“We create a spectacle and then proceed to blog, post and tweet about our experience. We get interviewed. We get our pictures taken. We are built up (by some) as something special.”

“I imagine that this can be insulting.”

“If you know this,” he jumped back in, “why do you continue to do it?”

“All of those things that insult you are the things that non-participants can only observe from the outside. There is so much more.”

“Inside the Two Dollar Challenge – as a participant – there is something special happening.”

“It gives us an opportunity to exercise empathy. It could be when we find ourselves in a crowded check-out line without enough money to pay for groceries. For a few moments, we have the opportunity to feel the unease of having to send items back. It could be when we come upon a sign outside of a church that reads “Could you use a fresh change of clothes? A shower? A hot meal served-family style?” For a few moments, we have the opportunity to say YES to all those questions.”

“We learn that simulated poverty is difficult enough. Real poverty…the kind of poverty that grinds away at you day-in and day-out…the kind of poverty without an expiration date…that kind of poverty, we learn is beyond our comprehension. This humbles us.”

“By creating a shared experience, by creating a shared space at the shelters, we create a community. When you complement that community with continuous discussions and readings likeIvan Illich, we learn that we are not always wanted. We learn to doubt our role in bringing global poverty to an end.”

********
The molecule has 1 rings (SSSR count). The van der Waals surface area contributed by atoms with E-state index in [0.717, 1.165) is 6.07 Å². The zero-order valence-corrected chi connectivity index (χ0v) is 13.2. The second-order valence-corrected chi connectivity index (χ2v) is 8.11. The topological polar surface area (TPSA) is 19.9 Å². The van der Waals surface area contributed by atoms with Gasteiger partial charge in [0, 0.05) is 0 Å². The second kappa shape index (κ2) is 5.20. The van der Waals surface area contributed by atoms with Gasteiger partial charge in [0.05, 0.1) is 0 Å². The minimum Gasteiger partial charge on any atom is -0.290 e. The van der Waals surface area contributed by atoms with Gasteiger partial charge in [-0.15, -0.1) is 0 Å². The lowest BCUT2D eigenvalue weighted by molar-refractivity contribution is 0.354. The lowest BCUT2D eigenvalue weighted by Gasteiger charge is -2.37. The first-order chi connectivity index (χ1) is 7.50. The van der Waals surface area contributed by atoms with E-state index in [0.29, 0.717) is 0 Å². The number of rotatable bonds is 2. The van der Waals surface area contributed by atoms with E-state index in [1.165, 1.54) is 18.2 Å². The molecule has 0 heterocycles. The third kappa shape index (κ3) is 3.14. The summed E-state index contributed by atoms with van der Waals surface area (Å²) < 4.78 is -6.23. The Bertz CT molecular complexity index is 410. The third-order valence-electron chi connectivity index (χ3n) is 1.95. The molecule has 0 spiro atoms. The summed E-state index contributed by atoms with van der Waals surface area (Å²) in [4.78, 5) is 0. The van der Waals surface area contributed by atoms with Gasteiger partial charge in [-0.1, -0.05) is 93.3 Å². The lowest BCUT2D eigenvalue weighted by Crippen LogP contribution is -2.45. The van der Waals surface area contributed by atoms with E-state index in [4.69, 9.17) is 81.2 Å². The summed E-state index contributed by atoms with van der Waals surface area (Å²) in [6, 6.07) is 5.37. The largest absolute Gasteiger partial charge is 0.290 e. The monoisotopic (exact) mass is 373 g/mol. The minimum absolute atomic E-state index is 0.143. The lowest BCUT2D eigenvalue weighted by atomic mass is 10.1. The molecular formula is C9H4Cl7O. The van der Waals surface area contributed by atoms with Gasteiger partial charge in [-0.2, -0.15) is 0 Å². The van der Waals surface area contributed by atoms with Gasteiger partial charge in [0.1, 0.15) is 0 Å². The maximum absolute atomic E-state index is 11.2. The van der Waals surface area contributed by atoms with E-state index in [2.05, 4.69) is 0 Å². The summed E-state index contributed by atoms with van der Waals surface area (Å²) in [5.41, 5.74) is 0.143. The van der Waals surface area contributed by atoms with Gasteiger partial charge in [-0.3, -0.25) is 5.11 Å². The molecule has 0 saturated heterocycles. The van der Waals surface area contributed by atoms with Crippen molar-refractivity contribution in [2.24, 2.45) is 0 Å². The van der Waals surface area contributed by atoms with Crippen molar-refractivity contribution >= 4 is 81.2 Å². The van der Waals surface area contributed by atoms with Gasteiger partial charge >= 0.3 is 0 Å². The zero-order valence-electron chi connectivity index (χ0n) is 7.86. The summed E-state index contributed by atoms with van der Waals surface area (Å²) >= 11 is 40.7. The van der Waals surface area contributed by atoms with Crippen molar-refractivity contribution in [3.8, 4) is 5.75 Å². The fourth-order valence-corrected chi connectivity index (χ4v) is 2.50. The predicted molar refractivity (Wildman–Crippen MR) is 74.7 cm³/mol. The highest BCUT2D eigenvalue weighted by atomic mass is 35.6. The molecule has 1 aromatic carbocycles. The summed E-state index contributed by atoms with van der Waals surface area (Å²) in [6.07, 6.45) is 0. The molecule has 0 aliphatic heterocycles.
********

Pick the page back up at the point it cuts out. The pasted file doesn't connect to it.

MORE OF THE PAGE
“Why do I continue to do it?”  I asked.

“I am a teacher.”

“I know of no other educational tool that can…”

Before I could complete my sentence, the light turned green. The shiny car pulled away swiftly. The Olds jolted forward in fits and starts. The little kid gazed up at me through the rear window as I was pulled back into the realm of consciousness. I awoke not fully at ease.

I am still not fully at ease.

Is the Two Dollar Challenge appropriate? I do not know.

Does it have the ability to insult others? Yes.

Does it have the ability to give participants a necessary dose of empathy, humility and doubt? Yes.

Maybe, just maybe, being at unease with the Two Dollar Challenge is where I am suppose to be and should always be.

Shawn Humphrey, the Blue Collar Professor (@blucollarprof)

Postscript: This post was originally published on 3/18/2013. Yet, as I write, I am currently participating in the Two Dollar Challenge with my students. And, even though this is my eighth year of joining them (fully) in this experiential learning exercise, I can still say that I am still in a place of unease.

If you liked this blog, you may like other blogs in my “Do’s and Don’ts for Do-Gooders” series.

7 Responses to “Inquiry versus Insult (redux)

  • Shawn, this is a subject full of unease. Thanks for being uneasy and bringing so many others with you on the journey.

  • Shawn,

    Thanks for the post. If we’re not feeling some sense of unease, we’re not challenging the status quote enough, or we’re not asking ourselves enough questions. This is the nature of our work…